The 4-Hour Workweek by Timothy Ferriss

The 4-Hour Workweek

What do you do? Tim Ferriss has trouble answering the question. Depending on when you ask this controversial Princeton University guest lecturer, he might answer: "I race motorcycles in Europe." "I ski in the Andes." "I scuba dive in Panama." "I dance tango in Buenos Aires." He has spent more than five years learning the secrets of the New Rich, a fast-growing subculture w...

Title:The 4-Hour Workweek
Author:
Rating:
Edition Language:English

The 4-Hour Workweek Reviews

  • Kara

    I just started this book, and I can't even finish it. Aside from the author grating on my last nerve with each page turn, I find his outlook on life to be overly fantastical. This book appeals to people who are working in dead end jobs that are hellish to say the least, and offers a way out to people who have lost hope. But I'll tell you something. If making a ton of money, working a 4-hour work week, and living like a millionaire were easy, everyone would do it. The fact that he's one of FEW th

    I just started this book, and I can't even finish it. Aside from the author grating on my last nerve with each page turn, I find his outlook on life to be overly fantastical. This book appeals to people who are working in dead end jobs that are hellish to say the least, and offers a way out to people who have lost hope. But I'll tell you something. If making a ton of money, working a 4-hour work week, and living like a millionaire were easy, everyone would do it. The fact that he's one of FEW that do, tells you that it's not for everyone.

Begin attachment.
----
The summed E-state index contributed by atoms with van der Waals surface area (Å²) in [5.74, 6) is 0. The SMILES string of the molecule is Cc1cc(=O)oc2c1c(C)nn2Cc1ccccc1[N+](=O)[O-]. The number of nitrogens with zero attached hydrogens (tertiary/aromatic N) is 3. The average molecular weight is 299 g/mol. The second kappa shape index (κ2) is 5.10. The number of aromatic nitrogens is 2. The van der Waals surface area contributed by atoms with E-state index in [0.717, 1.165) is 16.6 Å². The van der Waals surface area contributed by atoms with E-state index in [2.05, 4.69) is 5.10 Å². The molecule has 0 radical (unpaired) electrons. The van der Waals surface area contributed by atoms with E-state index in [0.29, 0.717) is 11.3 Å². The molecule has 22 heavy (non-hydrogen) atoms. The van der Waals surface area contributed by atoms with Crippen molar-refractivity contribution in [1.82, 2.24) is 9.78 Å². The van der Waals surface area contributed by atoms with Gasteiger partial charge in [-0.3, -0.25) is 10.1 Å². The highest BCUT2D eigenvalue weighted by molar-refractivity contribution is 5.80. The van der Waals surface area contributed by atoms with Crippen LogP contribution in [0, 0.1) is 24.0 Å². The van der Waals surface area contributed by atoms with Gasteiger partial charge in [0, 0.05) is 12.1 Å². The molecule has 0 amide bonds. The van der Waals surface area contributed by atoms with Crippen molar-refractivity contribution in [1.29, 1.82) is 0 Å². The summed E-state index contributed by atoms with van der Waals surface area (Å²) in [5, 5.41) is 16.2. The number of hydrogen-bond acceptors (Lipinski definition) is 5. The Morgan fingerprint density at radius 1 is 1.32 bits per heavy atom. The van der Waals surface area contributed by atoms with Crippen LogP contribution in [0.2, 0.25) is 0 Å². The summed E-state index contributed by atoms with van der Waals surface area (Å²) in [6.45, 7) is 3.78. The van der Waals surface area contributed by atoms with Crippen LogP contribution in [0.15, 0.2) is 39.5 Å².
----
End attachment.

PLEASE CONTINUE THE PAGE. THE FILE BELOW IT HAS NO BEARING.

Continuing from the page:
He takes you through an exercise that makes you write down your worst-case scenario of things that would happen if you just quit your job today to live like this. I'm not sure how he can just sit there and think that losing your home, going bankrupt, having your credit ruined, etc. isn't "the end of the world", but it's damn near close. Something tells me he's never had to deal with anything like a mortgage or the a home foreclosure.

    I saw him on the Today Show once with Donny Deutsch who vehemently disagreed with everything this guy had to say. Donny, who is one of the "living dead" according to Timothy Ferris, is also a highly successful businessman. Just proof that life is what YOU make of it - not what someone else tells you to.

    Read this book if you think your life is totally in the toilet and you have no other recourse. Just make sure you realize you'll be one of about 1% of people who can actually make this work...

  • Otis Chandler

    I found this book on a recommendation from a good friend, and if it wasn't for that I might have put it down right away, because the tone is very markety, and the author makes a lot of big claims with little substance.

    That being said, the author must be a smart guy because there is a lot of good stuff in this book.

    Big Takeaways

    1. Most of us have the idea that we are supposed to work until we are 60, then retire and live the good life. Tim does a great job pointing out how backwards that idea is,

    I found this book on a recommendation from a good friend, and if it wasn't for that I might have put it down right away, because the tone is very markety, and the author makes a lot of big claims with little substance.

    That being said, the author must be a smart guy because there is a lot of good stuff in this book.

    Big Takeaways

    1. Most of us have the idea that we are supposed to work until we are 60, then retire and live the good life. Tim does a great job pointing out how backwards that idea is, and gives lots of suggestions for how to change your life to accommodate. He calls those who have done so the "New Rich", as they are rich in life - which is not related to being rich in dollars.

    2. Take 'mini-retirements' throughout your life instead of planning to retire at the end of your life (which I probably wouldn't do anyways). This means every 5 years take a year off to go on a big adventure. Tim's point is you don't need to be rich to do this, and gives a lot of advice on how to go about it. I don't think he'll convince too many people, but it does sound like he's starting to have a following.